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bipolar mood disorders type symptoms

Bipolar disorders are so-called because, during their course, a patient may experience mood states at either extreme of the mood spectrum. The defining feature of these disorders is abnormal elevation of mood, which is out of proportion to normal happiness. This elation may be accompanied by excessive optimism, impatience, irritability and impaired functioning when it is termed hypomania, or by excitation, excessive activity and often grandiose delusions, that constitute mania.

Distinct episodes of depression may also occur, either sequentially or separated by variable periods of normal mood. Bipolar affective disorder is a life-long, relapsing and remitting illness, with a strong genetic component (almost 70% concordance between monozygotic twins) that affects men and women equally. Its onset is typically in late adolescence or early adult life, and its overall prevalence is about 2% in the population. Clinical subtypes are recognised, with Type I (classical manic-depressive) disorder being slightly less common than Type II (depressive-hypomanic) disorder (Box 9.1). The latter appears to have a younger onset and to be more likely to affect women. Women with bipolar affective disorder have a high risk of suffering puerperal psychosis in the fi rst three to four weeks following childbirth. An episode of mania follows up to 50% of deliveries to sufferers, compared to one in 500 for women without the disorder.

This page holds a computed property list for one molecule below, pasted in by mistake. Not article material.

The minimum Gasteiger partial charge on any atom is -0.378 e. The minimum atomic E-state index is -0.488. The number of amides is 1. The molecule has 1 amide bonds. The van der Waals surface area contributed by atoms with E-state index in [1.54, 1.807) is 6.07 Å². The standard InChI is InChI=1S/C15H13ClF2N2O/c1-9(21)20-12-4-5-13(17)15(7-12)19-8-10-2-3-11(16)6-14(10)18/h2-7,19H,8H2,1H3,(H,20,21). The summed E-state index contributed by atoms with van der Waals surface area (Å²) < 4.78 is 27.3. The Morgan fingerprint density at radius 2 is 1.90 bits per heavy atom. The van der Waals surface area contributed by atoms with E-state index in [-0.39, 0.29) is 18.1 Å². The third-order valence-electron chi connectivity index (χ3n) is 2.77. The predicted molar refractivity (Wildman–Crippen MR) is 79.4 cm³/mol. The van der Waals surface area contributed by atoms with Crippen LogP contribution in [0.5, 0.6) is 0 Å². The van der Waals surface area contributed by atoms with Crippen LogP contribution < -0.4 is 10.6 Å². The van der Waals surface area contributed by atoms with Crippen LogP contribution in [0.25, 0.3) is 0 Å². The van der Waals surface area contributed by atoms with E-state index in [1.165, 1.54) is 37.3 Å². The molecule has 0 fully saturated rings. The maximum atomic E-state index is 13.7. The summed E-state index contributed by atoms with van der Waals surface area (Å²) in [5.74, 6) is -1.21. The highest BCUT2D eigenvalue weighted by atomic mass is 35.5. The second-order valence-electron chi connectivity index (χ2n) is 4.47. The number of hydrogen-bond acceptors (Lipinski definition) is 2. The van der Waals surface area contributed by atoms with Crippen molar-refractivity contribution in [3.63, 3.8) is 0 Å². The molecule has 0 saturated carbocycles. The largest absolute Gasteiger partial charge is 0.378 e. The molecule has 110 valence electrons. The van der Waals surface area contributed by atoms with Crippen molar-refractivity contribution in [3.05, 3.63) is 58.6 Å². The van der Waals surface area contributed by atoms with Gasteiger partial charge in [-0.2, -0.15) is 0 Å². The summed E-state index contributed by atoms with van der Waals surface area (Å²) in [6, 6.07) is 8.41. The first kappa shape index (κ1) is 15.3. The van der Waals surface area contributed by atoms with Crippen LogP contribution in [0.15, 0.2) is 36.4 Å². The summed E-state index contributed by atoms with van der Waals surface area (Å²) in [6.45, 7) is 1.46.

Clinical subtypes of bipolar mood disorders

Mania: episode of elated and excited mood often with psychotic features

Hypomania: excessive cheerfulness and energy without psychosis

Bipolar I disorder: recurrent episodes of mania with much less frequent depressive phases

Bipolar II disorder: recurrent episodes of depression with less frequent hypomanic phases

Bipolar III disorder: manic episodes triggered by antidepressant treatment of an apparently unipolar depression (also termed switching)

Rapid cycling bipolar disorder: four or more severe mood episodes occurring in a single year

Mixed affective state: simultaneous occurrence of features of mania and depression

Schizoaffective disorder: clear mood (often mania) and schizophrenic features present simultaneously

Cyclothymia: periodic alternation of mild elation and mild depression (cf. dysthymia)

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